A 15-year old girl knows she already has a full ride waiting for her when she's ready for college.
Haley Berg started talking to big-name university soccer coaches while still in eighth grade, and she made a verbal commitment to the University of Texas before her first day of high school.
Many coaches wanted to snatch her up and get her to make that verbal agreement for her to play for their team.
Berg's club soccer coach warned her that colleges would come knocking.
"He told us that I'd be contacted early, but I didn't know it would be eighth grade early," said Berg.
The Celina High School freshman spent her summer playing soccer and deciding which free ride to a major university to accept.
"We knew she was a good player and she works very hard at what she does," said Berg's dad, Larry.
Berg, who started playing soccer when she was 4, has for several years played club soccer with girls a year older.
She got exposure at an even younger age than most, and recruiters did not shy away. Ryan Godrey with Paradigm Soccer Performance trains Berg and understands the predicament for college coaches going after younger and younger players.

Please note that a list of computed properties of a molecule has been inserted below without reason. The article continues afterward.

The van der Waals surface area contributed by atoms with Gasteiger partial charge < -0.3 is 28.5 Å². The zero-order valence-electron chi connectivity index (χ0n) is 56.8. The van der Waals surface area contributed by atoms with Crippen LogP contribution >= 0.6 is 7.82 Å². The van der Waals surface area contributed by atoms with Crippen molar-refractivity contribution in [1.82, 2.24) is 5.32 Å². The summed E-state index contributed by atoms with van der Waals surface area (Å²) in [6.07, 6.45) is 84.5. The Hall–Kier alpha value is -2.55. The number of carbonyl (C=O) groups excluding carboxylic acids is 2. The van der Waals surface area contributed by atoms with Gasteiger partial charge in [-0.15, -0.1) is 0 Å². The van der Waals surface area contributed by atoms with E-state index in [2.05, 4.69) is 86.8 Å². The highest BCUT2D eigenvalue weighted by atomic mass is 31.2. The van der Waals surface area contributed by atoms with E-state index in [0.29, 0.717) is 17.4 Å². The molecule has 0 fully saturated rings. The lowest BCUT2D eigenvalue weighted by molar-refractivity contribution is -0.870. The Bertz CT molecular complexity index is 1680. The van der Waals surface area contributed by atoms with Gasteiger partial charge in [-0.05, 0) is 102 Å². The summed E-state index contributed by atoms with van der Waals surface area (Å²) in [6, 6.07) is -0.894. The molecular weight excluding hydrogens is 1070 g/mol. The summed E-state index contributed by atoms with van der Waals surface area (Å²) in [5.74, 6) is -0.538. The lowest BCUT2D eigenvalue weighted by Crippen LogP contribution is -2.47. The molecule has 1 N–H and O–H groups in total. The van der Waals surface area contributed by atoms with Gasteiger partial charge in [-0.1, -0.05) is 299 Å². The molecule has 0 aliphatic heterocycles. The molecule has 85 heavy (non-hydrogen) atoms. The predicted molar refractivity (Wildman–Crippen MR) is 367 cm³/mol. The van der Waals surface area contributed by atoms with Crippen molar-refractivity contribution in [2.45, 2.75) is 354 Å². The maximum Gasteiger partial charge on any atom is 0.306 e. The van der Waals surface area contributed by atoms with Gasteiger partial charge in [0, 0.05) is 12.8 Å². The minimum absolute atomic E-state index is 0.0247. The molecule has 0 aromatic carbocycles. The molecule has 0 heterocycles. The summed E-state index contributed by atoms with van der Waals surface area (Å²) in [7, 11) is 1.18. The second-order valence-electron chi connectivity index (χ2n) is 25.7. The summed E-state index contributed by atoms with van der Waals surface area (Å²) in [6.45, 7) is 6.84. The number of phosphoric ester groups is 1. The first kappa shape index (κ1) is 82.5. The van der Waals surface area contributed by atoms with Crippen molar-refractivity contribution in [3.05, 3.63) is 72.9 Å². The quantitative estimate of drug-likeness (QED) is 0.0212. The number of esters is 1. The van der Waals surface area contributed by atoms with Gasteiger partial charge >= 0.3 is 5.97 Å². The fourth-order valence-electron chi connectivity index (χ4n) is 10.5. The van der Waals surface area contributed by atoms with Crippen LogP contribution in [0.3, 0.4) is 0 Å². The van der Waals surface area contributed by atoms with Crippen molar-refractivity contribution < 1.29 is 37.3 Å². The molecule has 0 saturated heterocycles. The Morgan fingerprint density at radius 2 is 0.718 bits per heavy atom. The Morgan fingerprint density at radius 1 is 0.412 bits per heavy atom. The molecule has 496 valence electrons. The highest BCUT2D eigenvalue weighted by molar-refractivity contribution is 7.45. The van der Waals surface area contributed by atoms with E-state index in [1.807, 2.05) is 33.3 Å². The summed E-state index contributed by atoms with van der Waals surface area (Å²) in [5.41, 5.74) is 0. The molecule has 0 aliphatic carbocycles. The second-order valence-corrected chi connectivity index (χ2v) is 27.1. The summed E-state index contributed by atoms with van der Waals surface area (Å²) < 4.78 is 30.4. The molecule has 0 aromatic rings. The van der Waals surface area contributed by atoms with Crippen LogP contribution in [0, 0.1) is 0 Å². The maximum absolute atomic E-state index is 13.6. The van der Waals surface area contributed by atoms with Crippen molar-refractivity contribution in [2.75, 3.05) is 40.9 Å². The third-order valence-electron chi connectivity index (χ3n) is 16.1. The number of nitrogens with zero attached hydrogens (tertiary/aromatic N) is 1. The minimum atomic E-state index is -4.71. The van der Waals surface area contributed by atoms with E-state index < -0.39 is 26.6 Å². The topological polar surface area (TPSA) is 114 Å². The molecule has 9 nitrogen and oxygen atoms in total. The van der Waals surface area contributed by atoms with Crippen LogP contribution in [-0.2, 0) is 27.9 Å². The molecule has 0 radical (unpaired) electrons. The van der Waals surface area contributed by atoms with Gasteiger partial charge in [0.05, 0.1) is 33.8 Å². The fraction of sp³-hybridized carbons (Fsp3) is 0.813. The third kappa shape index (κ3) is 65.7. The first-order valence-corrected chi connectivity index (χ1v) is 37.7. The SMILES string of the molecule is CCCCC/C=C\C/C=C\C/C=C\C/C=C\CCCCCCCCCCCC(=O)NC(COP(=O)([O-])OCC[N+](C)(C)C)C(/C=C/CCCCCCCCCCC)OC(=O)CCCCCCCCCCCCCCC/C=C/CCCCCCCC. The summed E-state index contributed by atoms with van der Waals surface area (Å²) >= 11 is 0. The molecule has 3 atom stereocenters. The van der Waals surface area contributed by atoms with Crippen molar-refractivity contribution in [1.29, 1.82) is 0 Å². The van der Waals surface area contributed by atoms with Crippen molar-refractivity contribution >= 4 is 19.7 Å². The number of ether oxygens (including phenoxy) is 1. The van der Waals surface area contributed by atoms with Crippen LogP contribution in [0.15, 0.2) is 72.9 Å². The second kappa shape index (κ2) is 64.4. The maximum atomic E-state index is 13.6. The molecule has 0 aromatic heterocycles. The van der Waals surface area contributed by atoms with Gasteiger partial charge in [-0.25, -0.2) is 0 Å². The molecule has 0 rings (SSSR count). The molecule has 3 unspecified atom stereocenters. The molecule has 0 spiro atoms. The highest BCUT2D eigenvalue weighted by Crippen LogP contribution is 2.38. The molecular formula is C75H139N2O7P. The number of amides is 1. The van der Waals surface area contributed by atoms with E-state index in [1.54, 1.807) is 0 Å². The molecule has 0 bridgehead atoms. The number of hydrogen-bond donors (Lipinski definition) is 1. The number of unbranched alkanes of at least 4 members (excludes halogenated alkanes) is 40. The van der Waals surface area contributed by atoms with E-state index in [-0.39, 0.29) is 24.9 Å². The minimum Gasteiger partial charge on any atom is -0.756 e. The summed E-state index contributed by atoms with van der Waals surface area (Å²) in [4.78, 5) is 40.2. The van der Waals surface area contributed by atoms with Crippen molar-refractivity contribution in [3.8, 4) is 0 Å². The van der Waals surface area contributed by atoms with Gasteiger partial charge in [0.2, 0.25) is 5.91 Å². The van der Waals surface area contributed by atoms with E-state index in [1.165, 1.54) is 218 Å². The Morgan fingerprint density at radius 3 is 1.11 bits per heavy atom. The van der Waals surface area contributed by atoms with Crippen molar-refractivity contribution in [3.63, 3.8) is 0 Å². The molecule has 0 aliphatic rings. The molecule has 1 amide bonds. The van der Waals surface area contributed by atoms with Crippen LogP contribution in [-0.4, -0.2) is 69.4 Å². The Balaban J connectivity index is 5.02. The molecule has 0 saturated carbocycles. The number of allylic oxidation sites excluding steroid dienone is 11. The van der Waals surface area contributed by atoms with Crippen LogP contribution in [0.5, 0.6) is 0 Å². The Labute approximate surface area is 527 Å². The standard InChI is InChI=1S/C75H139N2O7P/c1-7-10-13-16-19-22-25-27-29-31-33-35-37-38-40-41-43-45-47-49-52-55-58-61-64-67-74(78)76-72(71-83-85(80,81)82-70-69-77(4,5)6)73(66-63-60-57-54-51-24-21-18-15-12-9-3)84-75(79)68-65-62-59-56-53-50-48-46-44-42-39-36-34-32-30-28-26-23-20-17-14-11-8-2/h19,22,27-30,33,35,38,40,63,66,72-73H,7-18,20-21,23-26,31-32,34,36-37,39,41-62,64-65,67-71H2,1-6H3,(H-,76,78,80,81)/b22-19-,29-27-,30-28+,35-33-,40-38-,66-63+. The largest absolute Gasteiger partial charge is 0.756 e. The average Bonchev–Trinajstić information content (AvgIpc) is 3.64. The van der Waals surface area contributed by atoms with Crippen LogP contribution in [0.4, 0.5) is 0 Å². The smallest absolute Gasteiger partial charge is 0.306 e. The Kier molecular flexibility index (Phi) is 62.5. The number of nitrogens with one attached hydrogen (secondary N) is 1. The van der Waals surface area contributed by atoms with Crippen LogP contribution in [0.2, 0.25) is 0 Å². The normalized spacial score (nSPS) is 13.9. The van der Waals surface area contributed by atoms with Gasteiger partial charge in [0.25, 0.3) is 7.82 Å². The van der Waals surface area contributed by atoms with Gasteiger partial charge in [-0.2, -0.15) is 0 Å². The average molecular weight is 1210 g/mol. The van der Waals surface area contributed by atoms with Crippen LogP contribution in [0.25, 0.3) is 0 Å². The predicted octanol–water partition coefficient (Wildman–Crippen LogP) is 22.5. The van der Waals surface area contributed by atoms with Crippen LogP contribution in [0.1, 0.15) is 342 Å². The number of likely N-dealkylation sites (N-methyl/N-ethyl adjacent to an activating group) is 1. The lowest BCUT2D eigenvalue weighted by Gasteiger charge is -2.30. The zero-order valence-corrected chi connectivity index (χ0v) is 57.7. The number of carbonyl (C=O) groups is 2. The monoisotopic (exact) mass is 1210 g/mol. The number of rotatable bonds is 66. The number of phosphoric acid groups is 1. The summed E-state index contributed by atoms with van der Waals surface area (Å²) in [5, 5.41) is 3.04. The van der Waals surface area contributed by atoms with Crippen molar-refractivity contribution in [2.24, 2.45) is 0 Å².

"You don't want to be that coach, you know, that is out there doing it," said Godfrey. "But you are looking out for your program. And you are trying to get the best players you can get."
Godfrey says 98 percent of Paradigm's clients are girls, mostly middle school age.
A lot of parents are keenly aware of all the scholarship opportunities for female soccer players because of Title IX funding.
"She said, ‘Dad, I'm ready,' and I was like, ‘OK,'" said Larry. "She's a mature little girl. Still a little girl at 15, but she's mature and I trust her decision-making capabilities."
There are rules to keep college recruiters from approaching young athletes directly. But, like in Berg's case, they get around those rules by approaching the club coach, who has the player contact the college coach.
For Berg, an A/B student, verbally committing to UT at the tender age of 14, well before taking the SAT or getting her driver's license, was an easy choice.
"I was really confident in my coach and the school, and I just knew I wanted to go there," said Berg.
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